Some significant clusters’ of cases, defined as situations consisting of at least ten cases which are not part of the same household but connected through transmission of the infection, were identified and controlled to avoid further transmission. All were eliminated by late July.

The relatively small number of locally acquired cases testify to success the strict and early enforcement of social isolation. As Figure 1 records, a large proportion of the cases in NZ have been imported or import-related.

Figure 1. Sources of the COVID-19 Contagion in New Zealand

As Figure 2 shows, disease incidence in the 60+ age group, which works out at 19.4% of the total, and is not very large, but when the number of deaths is considered, they are all in this group. This confirms the higher vulnerability of the elderly populations, providing justification for the restrictions advised for those in the 70+ age-group, even at alert level 2.

Figure 2. Age-wise distribution and impact of COVID-19 contagion 

The aim of NZ’s COVID-19 strategy has been not just to contain the virus but eliminate it through a consistent and sustained set of policies, informed by expert scientific advice and sound common sense. The major strands of that policy-setting, as outlined above, included border controls, monitoring the incidence of the disease, physical distancing of people and the observance of some sensible rules of personal hygiene, all clearly communicated to the general public regularly. Surveillance measures put in place include the testing of people with respiratory symptoms and sentinel testing’ in the wider community with a particular emphasis on testing the potentially vulnerable populations even without symptoms of the disease. NZ’s testing capacity of up to 8,000 per day is high, in both absolute and per capita terms. The total testing done between 22 January and 1 August, at over 475,400, ranks among the highest in the world, per capita.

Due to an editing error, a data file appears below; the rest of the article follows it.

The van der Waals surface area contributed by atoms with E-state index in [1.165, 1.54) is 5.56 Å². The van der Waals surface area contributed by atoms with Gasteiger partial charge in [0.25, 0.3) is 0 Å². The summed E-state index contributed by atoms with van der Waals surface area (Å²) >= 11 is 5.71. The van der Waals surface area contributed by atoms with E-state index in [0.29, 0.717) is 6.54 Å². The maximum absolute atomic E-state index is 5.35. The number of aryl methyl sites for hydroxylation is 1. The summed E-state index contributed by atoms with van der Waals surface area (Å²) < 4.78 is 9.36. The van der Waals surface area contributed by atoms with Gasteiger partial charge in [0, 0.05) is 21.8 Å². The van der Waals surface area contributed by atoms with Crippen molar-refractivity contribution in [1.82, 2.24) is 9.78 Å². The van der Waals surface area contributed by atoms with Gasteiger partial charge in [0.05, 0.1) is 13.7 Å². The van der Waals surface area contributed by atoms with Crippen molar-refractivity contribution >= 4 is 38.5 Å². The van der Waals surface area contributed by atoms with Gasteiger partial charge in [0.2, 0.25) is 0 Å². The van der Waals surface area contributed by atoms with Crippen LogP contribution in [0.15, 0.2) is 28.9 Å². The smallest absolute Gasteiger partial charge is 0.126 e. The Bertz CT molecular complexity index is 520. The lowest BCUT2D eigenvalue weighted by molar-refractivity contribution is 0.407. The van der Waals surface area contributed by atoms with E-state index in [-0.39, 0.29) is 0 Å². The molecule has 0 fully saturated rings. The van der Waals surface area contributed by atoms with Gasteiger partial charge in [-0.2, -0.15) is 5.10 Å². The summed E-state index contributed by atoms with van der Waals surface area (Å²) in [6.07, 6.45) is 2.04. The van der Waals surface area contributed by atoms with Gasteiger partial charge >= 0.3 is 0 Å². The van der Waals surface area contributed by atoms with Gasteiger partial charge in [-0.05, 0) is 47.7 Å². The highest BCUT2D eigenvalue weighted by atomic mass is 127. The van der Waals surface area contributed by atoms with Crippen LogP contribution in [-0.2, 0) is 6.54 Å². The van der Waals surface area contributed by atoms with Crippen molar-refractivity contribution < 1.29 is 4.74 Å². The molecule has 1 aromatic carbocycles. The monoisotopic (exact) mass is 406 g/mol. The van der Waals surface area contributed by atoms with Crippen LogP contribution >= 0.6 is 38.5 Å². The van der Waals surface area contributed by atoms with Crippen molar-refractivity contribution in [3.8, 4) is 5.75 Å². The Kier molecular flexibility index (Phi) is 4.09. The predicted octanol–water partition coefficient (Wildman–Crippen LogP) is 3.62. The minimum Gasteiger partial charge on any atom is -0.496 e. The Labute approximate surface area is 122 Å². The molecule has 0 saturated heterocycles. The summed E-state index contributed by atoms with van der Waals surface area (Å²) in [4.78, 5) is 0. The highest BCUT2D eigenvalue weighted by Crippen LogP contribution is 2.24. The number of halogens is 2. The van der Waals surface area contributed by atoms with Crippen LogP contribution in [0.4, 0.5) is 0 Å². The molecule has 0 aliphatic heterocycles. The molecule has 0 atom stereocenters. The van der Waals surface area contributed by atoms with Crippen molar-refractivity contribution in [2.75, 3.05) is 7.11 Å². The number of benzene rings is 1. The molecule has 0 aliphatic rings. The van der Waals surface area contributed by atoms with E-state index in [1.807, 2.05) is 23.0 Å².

An important part of the strategy of minimising transmission of the virus is the capability to trace contacts of the infected cases and isolate them under supervision within four days of the exposure. NZ’s COVID-19 mitigation plan has been actively pursuing these aims. The Ministry of Health has developed a technology to trace contacts and provide facilities for appropriate quarantining (Q) of actual or potential cases of infection. Facilities for managed isolation’ (MI) of New Zealanders returning home have been created and are being used at public expense. The total number of people who have been through MI and Q from 17 June to 14 August stands at around 19,000, with 98 confirmed cases and 29 active ones.

Despite these notable successes, there have been several deficiencies in NZ’s overall strategy. These include lapses in the residential elderly-care facilities where the casualties have been unduly high. These establishments evidently failed to test residents and staff adequately, train staff appropriately and/​or provide personal protective equipment (PPE) on time. These deficiencies have put the entire system of elderly care under public scrutiny and calls are being made to examine the existing infrastructure of elderly care in NZ, identify and rectify its deficiencies.

The number of breaches over the lockdown period from late March to mid-May had been over 2,000, of whom over 200 faced prosecution. Notably, the Minister of Health had breached the rules by driving his family to a nearby beach. The Minister was publicly admonished by the PM but allowed to continue during the lockdown. Once the lockdown ended, the Minister resigned.

In stage 1 of the lockdown, those entering the country are required to spend a specified length of time in facilities with supervised isolation, testing and quarantine arrangements. The management and supervision practices of these facilities have proved to be lax in some areas, resulting in the violation of border control and physical distancing protocols. A senior minister and a high-ranking official of the NZ Airforce have since been brought in to improve administrative discipline and provide expert advice and guidance